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The Sites

Israel and Palestine – In Jerusalem

Israel and Palestine – Outside Jerusalem

Jordan

Egypt

Extras

Kathisma

Israel

 

Weeds surround the low rock on which Mary is believed to have rested (Seetheholyland.net)

Weeds surround the low rock on which Mary is believed to have rested (Seetheholyland.net)

Midway between Jerusalem and Bethlehem lie the largely ignored remains of one of the Holy Land’s biggest churches — and probably the first of them dedicated to the Virgin Mary.

The Kathisma church was built around a rock where early Christian tradition says that Mary rested while on her way with Joseph from Nazareth to Bethlehem.

The church was built by a wealthy widow named Ikelia in AD 456 on what was already a major pilgrimage site. It was enlarged in the 6th century, but destroyed around the 11th century.

Its existence was known from Byzantine literature, but the location was a mystery until 1992 when a bulldozer dug into a mosaic floor buried in an olive grove during widening of the Jerusalem-Hebron highway.

Highway traffic passing ruins of Kathisma church (Seetheholyland.net)

Highway traffic passing ruins of Kathisma church (Seetheholyland.net)

The site is about 6 kilometres from Jerusalem, on the left side of the highway — just before the route 398 turnoff to the Har Homa settlement and Herodium, and 600 metres before the Mar Elias monastery.

Passing traffic glimpses scattered stonework and weeds between the multi-lane highway and the olive trees, but on the site the octagonal outline of the church is evident. At its centre protrudes the limestone rock on which the pregnant Mary is believed to have rested.

 

This was more than just a church

Kathisma (the name is Greek for seat) was more than just a church. Archaeologists describe it as a martyrium — a structure intended to bear witness to the Christian faith by commemorating an event in the life of Christ, a martyr or other holy person.

The importance of the structure is shown by its width of 43 metres — only 10 metres less than the octagonal Dome of the Rock, built more than 230 years later and also enclosing a holy rock.

Mosaic floor uncovered at Kathisma (Gabrielw.tour / Wikimedia)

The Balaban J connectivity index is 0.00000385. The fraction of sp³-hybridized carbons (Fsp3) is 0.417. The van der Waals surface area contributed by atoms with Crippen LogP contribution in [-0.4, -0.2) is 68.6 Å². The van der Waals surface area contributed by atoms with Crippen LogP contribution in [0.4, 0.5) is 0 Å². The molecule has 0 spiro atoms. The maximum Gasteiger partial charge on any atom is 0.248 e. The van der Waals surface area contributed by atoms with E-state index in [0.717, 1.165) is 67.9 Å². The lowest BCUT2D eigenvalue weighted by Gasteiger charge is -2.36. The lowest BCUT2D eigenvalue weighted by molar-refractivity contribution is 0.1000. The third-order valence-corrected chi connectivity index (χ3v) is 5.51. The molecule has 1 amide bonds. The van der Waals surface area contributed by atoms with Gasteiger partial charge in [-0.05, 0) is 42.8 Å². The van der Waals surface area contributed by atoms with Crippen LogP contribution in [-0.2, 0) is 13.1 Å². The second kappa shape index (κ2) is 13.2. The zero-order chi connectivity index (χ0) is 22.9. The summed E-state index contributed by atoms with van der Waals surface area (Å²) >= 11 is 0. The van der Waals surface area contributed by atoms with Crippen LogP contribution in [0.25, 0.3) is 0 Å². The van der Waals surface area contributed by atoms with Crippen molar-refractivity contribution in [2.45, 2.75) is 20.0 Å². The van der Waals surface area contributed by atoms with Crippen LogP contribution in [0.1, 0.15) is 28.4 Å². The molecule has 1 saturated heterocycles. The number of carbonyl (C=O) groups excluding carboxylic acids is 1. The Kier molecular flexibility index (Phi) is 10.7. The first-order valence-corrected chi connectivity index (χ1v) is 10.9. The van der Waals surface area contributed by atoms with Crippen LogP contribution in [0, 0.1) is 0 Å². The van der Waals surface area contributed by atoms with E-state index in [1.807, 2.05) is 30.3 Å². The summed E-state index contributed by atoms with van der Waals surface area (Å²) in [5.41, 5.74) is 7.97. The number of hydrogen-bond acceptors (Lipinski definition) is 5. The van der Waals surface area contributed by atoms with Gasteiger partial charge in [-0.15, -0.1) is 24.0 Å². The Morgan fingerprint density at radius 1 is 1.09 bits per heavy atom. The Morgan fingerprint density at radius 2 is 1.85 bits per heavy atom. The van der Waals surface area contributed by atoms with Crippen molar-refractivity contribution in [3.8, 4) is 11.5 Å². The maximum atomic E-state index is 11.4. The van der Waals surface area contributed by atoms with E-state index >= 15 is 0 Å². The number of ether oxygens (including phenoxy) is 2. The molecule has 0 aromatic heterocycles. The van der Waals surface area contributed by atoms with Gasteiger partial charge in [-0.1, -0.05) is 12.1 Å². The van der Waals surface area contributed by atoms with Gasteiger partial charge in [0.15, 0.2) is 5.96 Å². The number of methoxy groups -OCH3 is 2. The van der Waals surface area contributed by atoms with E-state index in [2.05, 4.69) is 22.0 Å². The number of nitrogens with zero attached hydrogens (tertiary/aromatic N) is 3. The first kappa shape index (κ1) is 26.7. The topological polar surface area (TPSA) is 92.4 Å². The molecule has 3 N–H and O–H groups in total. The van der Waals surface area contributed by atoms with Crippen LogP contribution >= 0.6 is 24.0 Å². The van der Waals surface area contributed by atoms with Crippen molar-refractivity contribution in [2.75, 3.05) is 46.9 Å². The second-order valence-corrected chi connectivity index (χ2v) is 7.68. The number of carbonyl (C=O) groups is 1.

Mosaic floor uncovered at Kathisma (Gabrielw.tour / Wikimedia)

Three concentric walls surrounded the Kathisma rock. The first two formed a walkway leading to a large apse at the eastern end. The third wall encompassed four chapels and adjacent rooms.

Most of the floors were paved with colourful mosaics, in geometric and floral designs. These are well preserved, but covered with sand to protect them.

Excavators found a clay waterpipe near the rock. An early tradition says a miraculous spring appeared there to quench Mary’s thirst, and a 6th-century account tells of pilgrims drinking sweet water at the site.

 

Building may have been shared with Muslims

Broken column from Kathisma church (Seetheholyland.net)

Broken column from Kathisma church (Seetheholyland.net)

The Kathisma church escaped destruction during the Persian and Islamic conquests of the 7th century. But evidence of a prayer niche facing Mecca indicates that part or all of the building was used as a mosque in the 8th century.

Bearing in mind the respect shown by the Koran for Mary, experts speculate that this may have been one of a few churches that were shared by Christians and Muslims during the Arab period.

Such harmony did not exist in the middle of the 20th century when the site was in no man’s land during hostilities between Jordan and Israel. The 1949 armistice agreement line (“green line”) runs across the property.

In the 1990s the Greek Orthodox Patriarchate, which owns the site, had plans to develop a major pilgrimage centre but these have not eventuated.

 

 

References

Prag, Kay: Jerusalem: Blue Guide (A. & C. Black, 1989)
Shanks, Hershel: “Where Mary Rested — Rediscovering the Kathisma”, Biblical Archaeological Review, November/December, 2006
Vamosh, Miriam Feinberg: “The Kathisma: The most important ancient church you never heard of”, Haaretz, February 24, 2014